Operating Systems

An Overview of Operating Systems

Operating Systems are a complex topic. In this article, I hope to provide some insight about the terminology, core concepts, and the design of Operating Systems. Including how the kernel, services, and devices drivers operate. This article is intended for intermediate users, and knowing a programming language such as C/C++/Python is recommended.

The Kernel

The Kernel is the heart of the Operating System. It is the first “program” executed when the system has finished booting (Or, it may be responsible for booting itself). The Kernel handles a majority of the functionality that programs rely on, including system calls (for memory management or devices), process management/multitasking, error protection, and device interaction (Disk, USB, or any external I/O device). Essentially, the Kernel is the bridge between services/user programs and the hardware (the CPU, Memory, or other devices).

Because the Kernel provides such important technology, it is often loaded into a protected part of memory, out of reach of normal, user space programs. Other protections, such as encryption or address randomization, may be used to protect the system from damage, intentional or accidental.

Device Drivers

A Kernel can only do so much. Individual devices, such as Hard Disks or Keyboards may have different functionalities or requirements to operate. Because of this, an abstraction is needed to prevent operating systems from being bloated with hardware-specific functionality.

This is where device drivers come in. They are external “programs” which act as an abstraction, or interface, to specific hardware such as keyboards, network adapters or hard drives. Often times, device drivers can be installed or are preloaded with consumer operating systems.

Device Drivers can have the same access level as the Kernel, and often times this means they are subject to the same scrutiny and protection as them. Installing a device driver from a suspicious source is dangerous, as you are giving a program “the lowest root” access to your system.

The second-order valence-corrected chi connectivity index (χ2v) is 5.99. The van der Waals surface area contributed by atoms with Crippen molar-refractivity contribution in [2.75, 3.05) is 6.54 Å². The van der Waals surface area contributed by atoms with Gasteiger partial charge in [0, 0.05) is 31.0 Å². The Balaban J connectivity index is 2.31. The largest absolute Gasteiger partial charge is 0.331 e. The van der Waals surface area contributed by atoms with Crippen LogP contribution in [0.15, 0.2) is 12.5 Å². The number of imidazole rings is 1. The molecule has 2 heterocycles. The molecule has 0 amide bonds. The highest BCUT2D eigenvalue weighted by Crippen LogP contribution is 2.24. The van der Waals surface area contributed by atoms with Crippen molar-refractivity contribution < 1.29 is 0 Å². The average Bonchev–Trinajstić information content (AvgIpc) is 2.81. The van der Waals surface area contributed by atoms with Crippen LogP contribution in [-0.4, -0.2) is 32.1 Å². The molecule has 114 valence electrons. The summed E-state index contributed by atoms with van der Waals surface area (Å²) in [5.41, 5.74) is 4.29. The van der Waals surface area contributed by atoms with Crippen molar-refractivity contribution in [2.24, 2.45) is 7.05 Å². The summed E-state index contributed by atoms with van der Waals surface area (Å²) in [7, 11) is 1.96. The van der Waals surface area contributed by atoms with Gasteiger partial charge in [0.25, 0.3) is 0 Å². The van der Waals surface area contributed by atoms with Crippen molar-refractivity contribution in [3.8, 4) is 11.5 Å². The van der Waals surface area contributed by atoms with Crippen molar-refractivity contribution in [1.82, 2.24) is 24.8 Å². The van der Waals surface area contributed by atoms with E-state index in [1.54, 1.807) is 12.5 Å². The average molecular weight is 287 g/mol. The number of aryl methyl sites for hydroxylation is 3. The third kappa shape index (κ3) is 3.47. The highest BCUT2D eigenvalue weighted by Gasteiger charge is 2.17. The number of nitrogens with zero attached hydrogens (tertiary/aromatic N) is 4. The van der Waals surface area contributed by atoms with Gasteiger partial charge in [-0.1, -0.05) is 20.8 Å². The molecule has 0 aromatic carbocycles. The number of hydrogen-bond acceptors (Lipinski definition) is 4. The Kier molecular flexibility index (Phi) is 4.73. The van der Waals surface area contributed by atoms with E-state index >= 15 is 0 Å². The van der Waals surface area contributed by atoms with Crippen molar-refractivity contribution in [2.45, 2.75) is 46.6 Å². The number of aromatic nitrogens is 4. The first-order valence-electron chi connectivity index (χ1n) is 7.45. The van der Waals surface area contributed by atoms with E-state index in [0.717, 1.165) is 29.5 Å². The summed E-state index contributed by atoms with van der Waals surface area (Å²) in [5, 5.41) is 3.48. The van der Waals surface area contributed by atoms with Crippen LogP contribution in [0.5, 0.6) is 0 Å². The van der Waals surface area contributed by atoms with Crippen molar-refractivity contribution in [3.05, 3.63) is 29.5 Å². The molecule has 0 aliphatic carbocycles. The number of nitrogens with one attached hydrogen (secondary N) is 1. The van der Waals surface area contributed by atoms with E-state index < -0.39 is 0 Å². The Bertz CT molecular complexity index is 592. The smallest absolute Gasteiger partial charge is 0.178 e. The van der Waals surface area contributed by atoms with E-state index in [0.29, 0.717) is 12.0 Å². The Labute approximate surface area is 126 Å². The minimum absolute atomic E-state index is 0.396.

Services are similar to device drivers, but may run in a less privileged level than device drivers. These may include certain utilities, such as Wireshark or VirtualBox, that require a higher privilege level than typical programs but not root access to kernel-level systems.

Services are often diverse, Windows 10 may have hundreds of services installed/running at the same time. Services offer functionality to specific or a wide range of programs, such as inter-process communication, networking or error handling. You can see running services by typing “Services” in the search bar on Windows 8 and above.

Operating System Principles: Services, Resources, and Interfaces CS 111 Operating  Systems Peter Reiher. - ppt download
An illustration of the privilege layers for an Operating System. The higher the object, the less privilege over the system the program has. As you can see, Services are sandwiched between User Programs and the Kernel/Device Drivers.

The Bootloader

Often times, you will encounter a Bootloader when you encounter a critical error in Linux, or when developing a Operating System for yourself. A Bootloader is a program run when a computer is turned on, and is responsible for setting up the environment for an Operating System to run. This may include setting up memory pages, switching the cpu to a different mode, and initializing interrupts.

Many developers may create their own Bootloader for their operating system, however, there are many bootloaders designed for a wide range of operating systems. An example of this is GRUB, which was designed for Linux.

Writing a bootloader is a complex task. Without any external libraries and often in Assembly, a programmer requires intimate knowledge of the CPU architecture(s) involved. An understanding of the internal components of a computer would help greatly as well.


Our final term is Interrupts and Traps. These are a complex function of operating systems, and are critical for switching between user and kernel programs, as well as handling errors that would otherwise damage the system.

To put it simply, an interrupt is a defined condition that, when met, will pause the flow of execution (saving the state of the current running process/program, through multiple means) and run a interrupt handler. An interrupt handler is an operating system program/function which defines the actions to take when an interrupt happens. For example, an interrupt is called when a key is pressed on the keyboard. An interrupt handler handles this event, which may include gathering information such as the key pressed or the language of the keyboard. Once this is done, the kernel may return execution back to the paused program.

Finally, a Trap is simply an Interrupt that occurs when an exceptional event, such as an error, occurs. An example may be a Trap that is called to handle a division by zero (oftentimes called a Zero Divisor Interrupt). This may include sending an error message to the kernel, which is then handled dependent on the OS, or returning a garbage value. More on traps here.


With these in mind, I hope you gained some insight about the usage of these components in a Operating System. Each of these systems have their own topic which can be explored deeper. A great website for more insight is the OSDev Wiki. Consider browsing there for more information.

With that in mind, I hope you enjoyed reading. Thank you for your time.

~Zeek Halkyr

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